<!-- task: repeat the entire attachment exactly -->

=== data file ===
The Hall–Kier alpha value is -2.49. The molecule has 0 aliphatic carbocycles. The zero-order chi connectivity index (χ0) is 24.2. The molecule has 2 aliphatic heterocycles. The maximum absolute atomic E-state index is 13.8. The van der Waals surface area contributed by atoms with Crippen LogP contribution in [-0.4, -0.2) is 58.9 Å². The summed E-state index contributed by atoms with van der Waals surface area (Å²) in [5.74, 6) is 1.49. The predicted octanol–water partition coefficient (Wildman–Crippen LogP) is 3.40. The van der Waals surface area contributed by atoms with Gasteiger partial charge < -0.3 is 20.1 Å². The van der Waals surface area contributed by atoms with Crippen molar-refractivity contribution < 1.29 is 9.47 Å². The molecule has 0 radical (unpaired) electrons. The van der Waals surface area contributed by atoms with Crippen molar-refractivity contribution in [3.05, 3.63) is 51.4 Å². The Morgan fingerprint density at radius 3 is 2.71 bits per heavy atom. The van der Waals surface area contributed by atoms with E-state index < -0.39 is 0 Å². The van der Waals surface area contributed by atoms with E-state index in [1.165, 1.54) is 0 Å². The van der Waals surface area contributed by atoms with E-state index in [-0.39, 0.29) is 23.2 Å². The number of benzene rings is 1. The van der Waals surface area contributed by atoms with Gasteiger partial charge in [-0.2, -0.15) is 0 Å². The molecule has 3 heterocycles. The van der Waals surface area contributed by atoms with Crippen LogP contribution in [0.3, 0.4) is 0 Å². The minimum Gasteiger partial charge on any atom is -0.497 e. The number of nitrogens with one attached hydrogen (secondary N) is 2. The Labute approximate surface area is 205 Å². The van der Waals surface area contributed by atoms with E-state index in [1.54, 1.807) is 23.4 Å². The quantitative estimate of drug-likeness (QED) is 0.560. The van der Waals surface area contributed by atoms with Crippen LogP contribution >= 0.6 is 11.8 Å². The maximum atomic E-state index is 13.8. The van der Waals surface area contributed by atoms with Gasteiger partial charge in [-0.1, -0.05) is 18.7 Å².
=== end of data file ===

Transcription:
The Hall–Kier alpha value is -2.49. The molecule has 0 aliphatic carbocycles. The zero-order chi connectivity index (χ0) is 24.2. The molecule has 2 aliphatic heterocycles. The maximum absolute atomic E-state index is 13.8. The van der Waals surface area contributed by atoms with Crippen LogP contribution in [-0.4, -0.2) is 58.9 Å². The summed E-state index contributed by atoms with van der Waals surface area (Å²) in [5.74, 6) is 1.49. The predicted octanol–water partition coefficient (Wildman–Crippen LogP) is 3.40. The van der Waals surface area contributed by atoms with Gasteiger partial charge < -0.3 is 20.1 Å². The van der Waals surface area contributed by atoms with Crippen molar-refractivity contribution < 1.29 is 9.47 Å². The molecule has 0 radical (unpaired) electrons. The van der Waals surface area contributed by atoms with Crippen molar-refractivity contribution in [3.05, 3.63) is 51.4 Å². The Morgan fingerprint density at radius 3 is 2.71 bits per heavy atom. The van der Waals surface area contributed by atoms with E-state index < -0.39 is 0 Å². The van der Waals surface area contributed by atoms with E-state index in [1.165, 1.54) is 0 Å². The van der Waals surface area contributed by atoms with E-state index in [-0.39, 0.29) is 23.2 Å². The number of benzene rings is 1. The van der Waals surface area contributed by atoms with Gasteiger partial charge in [-0.2, -0.15) is 0 Å². The molecule has 3 heterocycles. The van der Waals surface area contributed by atoms with Crippen LogP contribution in [0.3, 0.4) is 0 Å². The minimum Gasteiger partial charge on any atom is -0.497 e. The number of nitrogens with one attached hydrogen (secondary N) is 2. The Labute approximate surface area is 205 Å². The van der Waals surface area contributed by atoms with E-state index in [1.54, 1.807) is 23.4 Å². The quantitative estimate of drug-likeness (QED) is 0.560. The van der Waals surface area contributed by atoms with Crippen LogP contribution >= 0.6 is 11.8 Å². The maximum atomic E-state index is 13.8. The van der Waals surface area contributed by atoms with Gasteiger partial charge in [-0.1, -0.05) is 18.7 Å².